Style File: Taking Liberty

A hook-up with the Swedish brand Acne is bringing London’s offbeat department store up to date, says Rebecca Gonsalves
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Each of London’s world-renowned department stores has its own personality, rather fitting when you consider the way they now cater to every aspect of consumer lives, and that of Liberty is by far the most eccentric. Situated slap-bang in the middle of the high-street hub that is Oxford Street and the home of the Swinging Sixties, Carnaby Street, the mock-Tudor façade provides a portal to an old-world idea of luxury that is particularly English.

Founded in 1875 by Arthur Liberty, the expansion of the emporium calls to mind Zola’s The Ladies’ Paradise, recently adapted for BBC audiences, while Channel 4 viewers were treated to a peek behind the scenes in the run-up to Christmas. As well as selling the goods of others, Liberty has a strong heritage in the Arts and Crafts movement – in particular fabric design, with its floral prints being of particular renown. In recent years, the brand has capitalised on a seemingly insatiable appetite for these prints with a series of brand collaborations that successfully marry the old world with the new.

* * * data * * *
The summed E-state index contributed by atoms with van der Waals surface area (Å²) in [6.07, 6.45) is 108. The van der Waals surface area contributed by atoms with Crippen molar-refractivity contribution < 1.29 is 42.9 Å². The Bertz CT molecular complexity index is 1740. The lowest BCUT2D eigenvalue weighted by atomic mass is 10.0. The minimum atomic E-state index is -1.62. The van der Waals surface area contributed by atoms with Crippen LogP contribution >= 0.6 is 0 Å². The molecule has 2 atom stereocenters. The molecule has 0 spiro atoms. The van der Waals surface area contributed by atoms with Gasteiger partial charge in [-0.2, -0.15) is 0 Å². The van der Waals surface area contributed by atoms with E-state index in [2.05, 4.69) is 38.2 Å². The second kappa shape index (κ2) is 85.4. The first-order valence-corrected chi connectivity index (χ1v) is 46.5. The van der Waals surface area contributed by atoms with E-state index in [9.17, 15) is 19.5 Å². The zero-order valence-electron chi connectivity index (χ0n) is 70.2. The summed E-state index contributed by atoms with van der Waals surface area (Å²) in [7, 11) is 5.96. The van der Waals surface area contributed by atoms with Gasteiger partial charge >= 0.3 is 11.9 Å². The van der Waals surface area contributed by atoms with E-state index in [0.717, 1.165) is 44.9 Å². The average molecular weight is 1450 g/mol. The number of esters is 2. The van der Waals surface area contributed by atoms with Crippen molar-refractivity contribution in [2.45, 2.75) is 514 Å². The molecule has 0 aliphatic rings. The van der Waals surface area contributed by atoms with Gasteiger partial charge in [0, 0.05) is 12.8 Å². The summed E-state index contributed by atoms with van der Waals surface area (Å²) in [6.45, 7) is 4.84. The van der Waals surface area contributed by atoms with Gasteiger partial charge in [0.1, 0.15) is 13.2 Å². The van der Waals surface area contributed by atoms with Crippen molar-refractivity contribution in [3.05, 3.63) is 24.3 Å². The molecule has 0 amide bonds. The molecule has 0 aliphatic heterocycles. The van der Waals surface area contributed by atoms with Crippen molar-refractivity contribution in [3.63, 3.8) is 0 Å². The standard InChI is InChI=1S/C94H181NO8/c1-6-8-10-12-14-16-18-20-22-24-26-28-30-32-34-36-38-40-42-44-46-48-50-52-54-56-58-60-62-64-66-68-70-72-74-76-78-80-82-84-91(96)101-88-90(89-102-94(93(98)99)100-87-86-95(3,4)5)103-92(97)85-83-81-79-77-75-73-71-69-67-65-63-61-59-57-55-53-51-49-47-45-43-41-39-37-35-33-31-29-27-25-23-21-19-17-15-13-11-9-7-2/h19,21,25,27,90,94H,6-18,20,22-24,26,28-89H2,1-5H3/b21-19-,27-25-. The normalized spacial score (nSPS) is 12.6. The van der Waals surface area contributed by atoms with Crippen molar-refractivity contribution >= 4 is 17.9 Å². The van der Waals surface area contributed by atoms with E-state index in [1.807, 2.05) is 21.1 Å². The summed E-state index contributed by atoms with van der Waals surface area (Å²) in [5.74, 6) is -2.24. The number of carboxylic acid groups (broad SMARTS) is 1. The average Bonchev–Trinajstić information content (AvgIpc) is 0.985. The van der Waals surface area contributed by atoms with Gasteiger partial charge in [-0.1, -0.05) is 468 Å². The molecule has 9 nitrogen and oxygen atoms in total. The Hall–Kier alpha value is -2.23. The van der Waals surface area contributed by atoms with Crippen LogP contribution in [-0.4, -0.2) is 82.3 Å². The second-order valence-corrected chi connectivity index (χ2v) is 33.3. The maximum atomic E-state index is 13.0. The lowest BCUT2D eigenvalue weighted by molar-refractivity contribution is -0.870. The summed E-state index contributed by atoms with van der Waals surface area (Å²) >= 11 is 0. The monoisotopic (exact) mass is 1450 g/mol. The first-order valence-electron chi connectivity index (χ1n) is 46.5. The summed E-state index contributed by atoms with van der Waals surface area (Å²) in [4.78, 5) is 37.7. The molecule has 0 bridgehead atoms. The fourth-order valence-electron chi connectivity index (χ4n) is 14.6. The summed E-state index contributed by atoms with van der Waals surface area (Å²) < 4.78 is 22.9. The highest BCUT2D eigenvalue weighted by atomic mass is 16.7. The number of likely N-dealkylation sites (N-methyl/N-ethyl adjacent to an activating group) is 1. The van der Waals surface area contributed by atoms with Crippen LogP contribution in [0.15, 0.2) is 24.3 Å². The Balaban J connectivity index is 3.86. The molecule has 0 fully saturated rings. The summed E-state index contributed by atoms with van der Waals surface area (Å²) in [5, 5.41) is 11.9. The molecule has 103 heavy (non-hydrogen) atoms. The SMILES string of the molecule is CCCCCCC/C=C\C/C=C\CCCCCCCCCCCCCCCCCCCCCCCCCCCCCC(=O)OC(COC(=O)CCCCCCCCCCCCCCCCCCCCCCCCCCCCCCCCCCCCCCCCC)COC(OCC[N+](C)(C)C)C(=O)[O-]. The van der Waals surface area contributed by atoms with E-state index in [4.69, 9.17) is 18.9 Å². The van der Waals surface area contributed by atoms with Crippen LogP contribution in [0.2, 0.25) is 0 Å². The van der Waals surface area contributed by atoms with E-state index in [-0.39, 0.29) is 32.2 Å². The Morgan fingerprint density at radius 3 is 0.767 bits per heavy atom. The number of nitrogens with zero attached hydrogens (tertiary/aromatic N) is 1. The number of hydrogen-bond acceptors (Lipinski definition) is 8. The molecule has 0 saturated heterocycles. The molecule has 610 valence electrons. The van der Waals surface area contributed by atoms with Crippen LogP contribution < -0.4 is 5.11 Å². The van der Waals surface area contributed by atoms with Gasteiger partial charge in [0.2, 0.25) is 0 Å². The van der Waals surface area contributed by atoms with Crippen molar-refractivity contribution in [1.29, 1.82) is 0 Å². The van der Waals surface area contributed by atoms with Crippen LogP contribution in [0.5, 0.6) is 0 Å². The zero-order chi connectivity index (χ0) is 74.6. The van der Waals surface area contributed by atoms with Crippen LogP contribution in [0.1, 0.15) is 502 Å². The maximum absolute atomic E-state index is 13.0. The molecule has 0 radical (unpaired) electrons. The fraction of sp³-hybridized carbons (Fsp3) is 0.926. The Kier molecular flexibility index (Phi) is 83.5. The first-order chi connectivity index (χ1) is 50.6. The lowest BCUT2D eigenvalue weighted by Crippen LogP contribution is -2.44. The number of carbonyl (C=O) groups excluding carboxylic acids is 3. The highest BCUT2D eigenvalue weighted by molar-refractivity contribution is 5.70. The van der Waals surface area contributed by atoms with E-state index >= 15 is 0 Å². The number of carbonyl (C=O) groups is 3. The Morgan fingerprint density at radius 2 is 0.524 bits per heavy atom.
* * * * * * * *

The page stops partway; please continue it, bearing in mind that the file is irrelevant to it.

The latest of these is with the Swedish brand Acne, which has printed its signature leather pieces with archive Liberty designs. “I’m obsessed with digging in archives and morphing elements of design history with our universe,” Jonny Johansson, the creative director of Acne, says. “I have a personal and long history with Liberty prints, having used them as a source of inspiration in my early years as a designer.”

“Our customers really get behind our collaborations,” Stephen Ayres, the head of fashion at Liberty, says. “I think the main reason for this is the fact we choose  carefully who we partner with to create a product from two of their favourite brands. As each collaboration uses our print, which is such a huge part of our heritage, in a unique way they are essentially buying into a piece of the Liberty history.

“We have a long and successful relationship with Acne, and as a brand they really understand what Liberty stands for and appreciate our heritage. This collection is not what you would typically expect from the use of Liberty print, less whimsical and a little more attitude.”

While the prices match the prestige of the two parties involved, by its limited-edition nature such a project has been in high demand since it launched on Friday.